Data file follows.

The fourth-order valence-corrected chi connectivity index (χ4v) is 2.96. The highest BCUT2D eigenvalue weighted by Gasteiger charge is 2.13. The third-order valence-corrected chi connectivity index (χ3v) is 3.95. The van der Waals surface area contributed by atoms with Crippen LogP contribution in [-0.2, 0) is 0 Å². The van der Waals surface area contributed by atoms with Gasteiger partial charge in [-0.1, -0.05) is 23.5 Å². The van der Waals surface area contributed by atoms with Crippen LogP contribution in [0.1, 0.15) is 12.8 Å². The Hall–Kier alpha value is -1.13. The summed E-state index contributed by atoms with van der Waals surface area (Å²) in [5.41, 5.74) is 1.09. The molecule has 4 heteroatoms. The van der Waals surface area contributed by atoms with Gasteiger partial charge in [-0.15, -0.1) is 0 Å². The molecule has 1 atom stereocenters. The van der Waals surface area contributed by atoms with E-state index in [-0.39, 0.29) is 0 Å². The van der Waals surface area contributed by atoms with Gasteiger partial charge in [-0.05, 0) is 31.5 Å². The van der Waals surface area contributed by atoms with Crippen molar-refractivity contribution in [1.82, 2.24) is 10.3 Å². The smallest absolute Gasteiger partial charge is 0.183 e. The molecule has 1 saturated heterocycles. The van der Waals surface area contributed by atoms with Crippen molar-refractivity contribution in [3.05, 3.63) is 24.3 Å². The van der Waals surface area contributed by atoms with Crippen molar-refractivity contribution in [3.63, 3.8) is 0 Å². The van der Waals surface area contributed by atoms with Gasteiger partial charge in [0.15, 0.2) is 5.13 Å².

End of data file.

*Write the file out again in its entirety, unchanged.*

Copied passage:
The fourth-order valence-corrected chi connectivity index (χ4v) is 2.96. The highest BCUT2D eigenvalue weighted by Gasteiger charge is 2.13. The third-order valence-corrected chi connectivity index (χ3v) is 3.95. The van der Waals surface area contributed by atoms with Crippen LogP contribution in [-0.2, 0) is 0 Å². The van der Waals surface area contributed by atoms with Gasteiger partial charge in [-0.1, -0.05) is 23.5 Å². The van der Waals surface area contributed by atoms with Crippen LogP contribution in [0.1, 0.15) is 12.8 Å². The Hall–Kier alpha value is -1.13. The summed E-state index contributed by atoms with van der Waals surface area (Å²) in [5.41, 5.74) is 1.09. The molecule has 4 heteroatoms. The van der Waals surface area contributed by atoms with Gasteiger partial charge in [-0.15, -0.1) is 0 Å². The molecule has 1 atom stereocenters. The van der Waals surface area contributed by atoms with E-state index in [-0.39, 0.29) is 0 Å². The van der Waals surface area contributed by atoms with Gasteiger partial charge in [-0.05, 0) is 31.5 Å². The van der Waals surface area contributed by atoms with Crippen molar-refractivity contribution in [1.82, 2.24) is 10.3 Å². The smallest absolute Gasteiger partial charge is 0.183 e. The molecule has 1 saturated heterocycles. The van der Waals surface area contributed by atoms with Crippen molar-refractivity contribution in [3.05, 3.63) is 24.3 Å². The van der Waals surface area contributed by atoms with Crippen molar-refractivity contribution in [3.63, 3.8) is 0 Å². The van der Waals surface area contributed by atoms with Gasteiger partial charge in [0.15, 0.2) is 5.13 Å².